I think you’ve confused profundity with ambiguity, honestly. I’ve got no quibble with games that feature amoral PCs, but if a game expects me, the player, to engage in immoral behavior, there better be some sort of motive or reward for that activity. In “Taghairm” there was none, so it reads as a troll – offensiveness for its own sake. It reminded me a bit of that exhibit with the goldfish in the blender, only “Taghairm” is like 30 identical rooms with 30 identical goldfish in blenders. If you were trying to convey a message, I’m afraid I didn’t get it.

I think that the words ‘not a game’ around here are fighting words, and generally lead to heated arguments.

Edit: Technically, the words “not a game” don’t appear in this post. Also, I wondered if Taghairm was a troll game, too, but I’ve played some real troll games since then, and I have to applaud Taghairm for being classy about consent. It let’s you know ahead of time what is going to happen, and you can opt out.

It seems to me that Merlin Fisher’s post makes Chandler’s point: “I knew that many people would dislike the game. It wasn’t written for them. It was written for the people who could connect with it, and certain people have.”

Personally, I did connect with it. That doesn’t mean I enjoyed it, in the way one might enjoy a good meal or a funny joke. I don’t suppose that it is made to be “enjoyed”, in that sense. But I rated it highly, as a game (using that word in the very loose and extended way that it is in fact conventionally used in this context).

I didn’t write a proper review of this, but a verse review, which was (correctly, I suppose) described as flippant but which did in fact describe what I took to be one point in the game: that the player must engage in an unpleasant and rather dull task to achieve a desired “pay off”, just as the characters do. The writing is fine – the horror is almost entirely one created in the player’s imagination, where the game simply describes what is happening with exquisite precision. To my mind it is a serious comment on the morality of fiction and (though I hate to bring it up) some aspects of the fuzzy set of questions that sails under the “player agency” flag of convenience.

As to Merlin Fisher’s question “So why did I have to sit around clicking links and burning cats for 15 minutes?” one answer, as we all know, is that you didn’t have to do that, which is precisely the (or a) point; and another is that however many links you click no cats are burned, which in this context I take to be a non-trivial point. Whether any particular person gets anything out of it is bound to depend on highly subjective factors, as Chandler explicitly pointed out, and it doesn’t seem very productive to insist that anyone who did find it interesting must be making some sort of objective error.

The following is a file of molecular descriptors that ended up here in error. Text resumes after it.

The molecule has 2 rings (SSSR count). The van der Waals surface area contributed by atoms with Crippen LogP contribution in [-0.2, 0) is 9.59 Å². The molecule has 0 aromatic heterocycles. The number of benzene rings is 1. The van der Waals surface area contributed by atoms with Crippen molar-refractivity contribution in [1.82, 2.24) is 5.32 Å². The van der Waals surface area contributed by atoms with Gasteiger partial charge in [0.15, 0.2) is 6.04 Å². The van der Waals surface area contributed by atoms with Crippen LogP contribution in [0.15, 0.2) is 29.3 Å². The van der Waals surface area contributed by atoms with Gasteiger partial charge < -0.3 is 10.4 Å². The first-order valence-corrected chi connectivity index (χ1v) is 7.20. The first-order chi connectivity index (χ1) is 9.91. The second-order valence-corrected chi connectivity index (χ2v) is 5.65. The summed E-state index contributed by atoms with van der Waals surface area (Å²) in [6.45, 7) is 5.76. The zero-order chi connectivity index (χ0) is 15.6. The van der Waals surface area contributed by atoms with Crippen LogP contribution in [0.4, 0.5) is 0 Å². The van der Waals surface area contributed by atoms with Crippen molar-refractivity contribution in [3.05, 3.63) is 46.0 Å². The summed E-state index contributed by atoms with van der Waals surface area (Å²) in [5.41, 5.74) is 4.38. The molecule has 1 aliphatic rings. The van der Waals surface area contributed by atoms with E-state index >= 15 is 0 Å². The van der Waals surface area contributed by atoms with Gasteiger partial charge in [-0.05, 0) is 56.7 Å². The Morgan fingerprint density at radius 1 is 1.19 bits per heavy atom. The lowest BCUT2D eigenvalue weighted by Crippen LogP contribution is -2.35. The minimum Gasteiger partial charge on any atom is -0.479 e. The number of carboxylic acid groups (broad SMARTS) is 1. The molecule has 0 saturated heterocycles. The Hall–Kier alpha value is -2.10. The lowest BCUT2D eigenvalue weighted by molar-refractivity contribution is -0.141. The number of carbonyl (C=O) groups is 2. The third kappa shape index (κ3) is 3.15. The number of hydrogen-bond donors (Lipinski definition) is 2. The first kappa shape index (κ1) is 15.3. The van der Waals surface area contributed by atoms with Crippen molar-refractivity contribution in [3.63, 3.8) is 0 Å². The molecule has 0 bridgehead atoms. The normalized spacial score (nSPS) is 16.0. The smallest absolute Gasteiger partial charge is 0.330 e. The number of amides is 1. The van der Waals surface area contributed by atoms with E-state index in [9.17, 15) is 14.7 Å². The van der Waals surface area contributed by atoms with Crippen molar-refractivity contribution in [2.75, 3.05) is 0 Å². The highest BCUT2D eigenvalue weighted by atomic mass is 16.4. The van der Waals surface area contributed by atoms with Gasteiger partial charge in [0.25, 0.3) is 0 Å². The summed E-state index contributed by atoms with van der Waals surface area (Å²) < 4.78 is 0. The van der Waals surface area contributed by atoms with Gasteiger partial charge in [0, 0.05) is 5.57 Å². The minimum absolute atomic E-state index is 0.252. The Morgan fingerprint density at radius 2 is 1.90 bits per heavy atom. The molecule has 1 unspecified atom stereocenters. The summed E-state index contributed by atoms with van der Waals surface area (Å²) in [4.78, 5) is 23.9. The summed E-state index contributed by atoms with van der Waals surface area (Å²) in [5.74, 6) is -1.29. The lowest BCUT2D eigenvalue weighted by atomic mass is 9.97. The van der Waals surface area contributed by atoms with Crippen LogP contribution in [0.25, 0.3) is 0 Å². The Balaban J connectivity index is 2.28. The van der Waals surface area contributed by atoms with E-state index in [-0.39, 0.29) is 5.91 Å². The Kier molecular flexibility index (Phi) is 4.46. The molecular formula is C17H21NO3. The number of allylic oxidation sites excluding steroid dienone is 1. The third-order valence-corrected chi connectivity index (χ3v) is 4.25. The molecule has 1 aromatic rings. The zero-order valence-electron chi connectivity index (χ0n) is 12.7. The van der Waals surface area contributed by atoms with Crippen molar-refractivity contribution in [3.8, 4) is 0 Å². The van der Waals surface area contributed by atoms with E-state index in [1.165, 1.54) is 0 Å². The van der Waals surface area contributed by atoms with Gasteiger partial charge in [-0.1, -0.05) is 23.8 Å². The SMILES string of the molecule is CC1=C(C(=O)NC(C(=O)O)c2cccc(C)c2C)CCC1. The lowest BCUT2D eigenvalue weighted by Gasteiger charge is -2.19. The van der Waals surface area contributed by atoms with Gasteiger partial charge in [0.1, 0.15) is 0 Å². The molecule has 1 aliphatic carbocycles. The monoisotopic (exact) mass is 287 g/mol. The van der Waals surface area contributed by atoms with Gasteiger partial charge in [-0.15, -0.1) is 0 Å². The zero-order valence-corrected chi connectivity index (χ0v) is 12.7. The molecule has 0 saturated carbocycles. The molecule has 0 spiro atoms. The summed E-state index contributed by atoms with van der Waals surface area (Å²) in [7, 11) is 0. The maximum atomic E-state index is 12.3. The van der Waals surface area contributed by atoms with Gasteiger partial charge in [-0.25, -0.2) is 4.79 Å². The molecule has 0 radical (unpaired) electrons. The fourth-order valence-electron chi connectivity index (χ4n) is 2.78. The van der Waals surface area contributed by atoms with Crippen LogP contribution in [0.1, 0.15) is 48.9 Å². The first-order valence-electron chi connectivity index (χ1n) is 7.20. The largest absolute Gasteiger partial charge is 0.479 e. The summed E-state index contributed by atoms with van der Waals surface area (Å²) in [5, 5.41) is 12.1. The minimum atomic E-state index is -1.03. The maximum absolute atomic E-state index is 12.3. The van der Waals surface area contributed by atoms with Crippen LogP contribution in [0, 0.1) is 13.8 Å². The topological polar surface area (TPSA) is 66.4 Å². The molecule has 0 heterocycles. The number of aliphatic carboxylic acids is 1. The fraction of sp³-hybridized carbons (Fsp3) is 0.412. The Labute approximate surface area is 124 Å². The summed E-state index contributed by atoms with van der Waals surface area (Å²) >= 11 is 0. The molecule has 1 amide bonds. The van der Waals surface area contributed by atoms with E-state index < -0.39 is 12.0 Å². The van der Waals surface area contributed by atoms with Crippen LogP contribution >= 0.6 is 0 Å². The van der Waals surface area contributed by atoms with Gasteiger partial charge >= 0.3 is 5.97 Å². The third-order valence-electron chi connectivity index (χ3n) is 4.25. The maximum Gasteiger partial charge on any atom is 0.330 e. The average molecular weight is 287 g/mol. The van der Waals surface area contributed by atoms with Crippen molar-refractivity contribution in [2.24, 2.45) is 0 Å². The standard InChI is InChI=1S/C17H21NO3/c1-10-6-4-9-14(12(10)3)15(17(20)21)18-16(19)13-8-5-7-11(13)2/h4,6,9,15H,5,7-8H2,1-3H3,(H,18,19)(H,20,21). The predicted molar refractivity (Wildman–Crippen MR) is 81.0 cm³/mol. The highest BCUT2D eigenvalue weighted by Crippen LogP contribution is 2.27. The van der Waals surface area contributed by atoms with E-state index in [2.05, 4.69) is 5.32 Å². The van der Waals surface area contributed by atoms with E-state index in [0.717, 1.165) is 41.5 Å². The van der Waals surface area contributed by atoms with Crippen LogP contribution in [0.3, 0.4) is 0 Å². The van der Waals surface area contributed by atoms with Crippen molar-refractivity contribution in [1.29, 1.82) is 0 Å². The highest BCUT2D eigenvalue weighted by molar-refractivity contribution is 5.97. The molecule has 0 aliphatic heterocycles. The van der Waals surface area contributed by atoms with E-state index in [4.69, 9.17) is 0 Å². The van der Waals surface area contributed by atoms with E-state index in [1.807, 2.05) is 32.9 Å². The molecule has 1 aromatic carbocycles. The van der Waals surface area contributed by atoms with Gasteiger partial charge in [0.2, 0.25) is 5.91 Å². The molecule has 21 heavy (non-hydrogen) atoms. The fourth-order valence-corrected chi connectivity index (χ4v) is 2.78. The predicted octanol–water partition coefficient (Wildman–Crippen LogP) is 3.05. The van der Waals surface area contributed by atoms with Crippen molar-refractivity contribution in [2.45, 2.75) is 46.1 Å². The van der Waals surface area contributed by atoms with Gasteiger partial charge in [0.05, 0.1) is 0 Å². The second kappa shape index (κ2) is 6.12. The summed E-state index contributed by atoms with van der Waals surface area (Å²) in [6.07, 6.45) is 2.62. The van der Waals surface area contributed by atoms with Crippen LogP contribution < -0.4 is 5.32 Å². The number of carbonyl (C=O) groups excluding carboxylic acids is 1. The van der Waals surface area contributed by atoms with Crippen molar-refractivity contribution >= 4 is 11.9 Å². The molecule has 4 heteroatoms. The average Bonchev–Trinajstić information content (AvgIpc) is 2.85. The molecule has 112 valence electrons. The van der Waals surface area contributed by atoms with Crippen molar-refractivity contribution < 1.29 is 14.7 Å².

Edited to clarify what I meant by saying I did not “enjoy” it.

I found it a very compelling piece, to the point where I wrote up my thoughts about Taghairm-as-game-phenomenon here: … view=33006

Merlin Fisher: a lot of CYOA games experiment a lot with a barely-interactive format to tell a story that is mostly linear, leaning on the multimedia effects to enhance the experience. It’s not “interactive fiction” in the sense of having a lot of player agency, but it’s certainly no longer static fiction; in a lot of those games (Cis Gaze I particularly recommend) textual effects are used to enhance the experience, and tell the story in a different way. In usual static fiction, or even parser IF, it’s not possible to inject text right in the middle of what’s already being displayed. In Twine specifically it is, and it’s often used to great effect.

This is just an example, of course. My point is that IF is more of an umbrella term that includes works which may not immediately look like games, for whatever reason, but are nevertheless qualitatively different from reading static fiction. Rameses and Photopia are the obvious examples of the same phenomenon in parser IF.

Cat Scratch would be the “game” that would most obviously leave people asking “What is this doing here?”. Because when all’s said and done, all definitions aside, we all recognise something that really doesn’t belong, as opposed to something that sort-of-kinda-may-or-may-not-belong.

Heck, Cat Scratch should deserve a special sprize for making some divisions clear as possible. It shows that IF can be many things, but at some point - like this - it draws the line.

I bear no animosity towards Cat Scratch, BTW. It seems positively adorable, and I do enjoy static stories with barely interactive elemnts (Ceremony of Innocence is one of my all-time ever favourite experiences, and it breaks my heart it will only run on Win95). I hope Cat Scratch does well outside of the Comp, pointed towards young readership. But as far as the Comp and IF goes… I never thought it had any real place in it.

And by comparison, every other game did. The difference between the non-interactivity in CS and the rest of the games is too big to ignore, and gives CYOA a valid argument for it being called IF.

These were supposed to be just two cents, but what the heck, have the full fifty. [emote]:)[/emote]

I think PaulS has covered one side of the issue and Peter Piers another side pretty well, and I really appreciate the review that catacalypto wrote. I do just want to add one thing about what I mean when I say something is a game. I personally associate games with puzzles. Something that has no puzzles probably isn’t a game to me. But I use the word “game” to describe all interactive fiction for convenience, and because the label “game” holds no great sanctity to me. I just sling it around wherever.

Taghairm relies heavily, heavily on interaction. It hinges around it, even more than dynamic fiction. You are committing actions, not just reading text, and the actions matter a lot. So I call it a game.

When I wrote Midnight. Swordfight., I actually didn’t consider that to be a proper game either. I thought it was another “hinge around interactivity” experience, although I still called it (and do call it) a game. But people interpreted it as having light puzzles. Which is fine by me.